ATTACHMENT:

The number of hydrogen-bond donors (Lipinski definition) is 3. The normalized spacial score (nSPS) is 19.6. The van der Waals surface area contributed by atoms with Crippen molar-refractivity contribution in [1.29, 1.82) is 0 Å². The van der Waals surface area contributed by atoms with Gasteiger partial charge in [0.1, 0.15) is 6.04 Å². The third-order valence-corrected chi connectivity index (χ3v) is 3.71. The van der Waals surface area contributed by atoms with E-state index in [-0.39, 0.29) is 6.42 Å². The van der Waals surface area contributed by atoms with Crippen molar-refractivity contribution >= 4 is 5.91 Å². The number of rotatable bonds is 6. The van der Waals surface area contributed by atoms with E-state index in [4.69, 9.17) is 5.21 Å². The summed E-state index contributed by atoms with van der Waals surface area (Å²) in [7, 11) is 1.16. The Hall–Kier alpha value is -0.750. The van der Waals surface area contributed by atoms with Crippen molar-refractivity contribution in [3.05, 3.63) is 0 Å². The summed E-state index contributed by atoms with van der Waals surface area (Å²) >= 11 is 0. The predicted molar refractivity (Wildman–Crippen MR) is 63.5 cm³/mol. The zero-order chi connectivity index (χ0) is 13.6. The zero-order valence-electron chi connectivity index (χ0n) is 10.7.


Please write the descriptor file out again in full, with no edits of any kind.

The number of hydrogen-bond donors (Lipinski definition) is 3. The normalized spacial score (nSPS) is 19.6. The van der Waals surface area contributed by atoms with Crippen molar-refractivity contribution in [1.29, 1.82) is 0 Å². The van der Waals surface area contributed by atoms with Gasteiger partial charge in [0.1, 0.15) is 6.04 Å². The third-order valence-corrected chi connectivity index (χ3v) is 3.71. The van der Waals surface area contributed by atoms with E-state index in [-0.39, 0.29) is 6.42 Å². The van der Waals surface area contributed by atoms with Crippen molar-refractivity contribution >= 4 is 5.91 Å². The number of rotatable bonds is 6. The van der Waals surface area contributed by atoms with E-state index in [4.69, 9.17) is 5.21 Å². The summed E-state index contributed by atoms with van der Waals surface area (Å²) in [7, 11) is 1.16. The Hall–Kier alpha value is -0.750. The van der Waals surface area contributed by atoms with Crippen molar-refractivity contribution in [3.05, 3.63) is 0 Å². The summed E-state index contributed by atoms with van der Waals surface area (Å²) >= 11 is 0. The predicted molar refractivity (Wildman–Crippen MR) is 63.5 cm³/mol. The zero-order chi connectivity index (χ0) is 13.6. The zero-order valence-electron chi connectivity index (χ0n) is 10.7.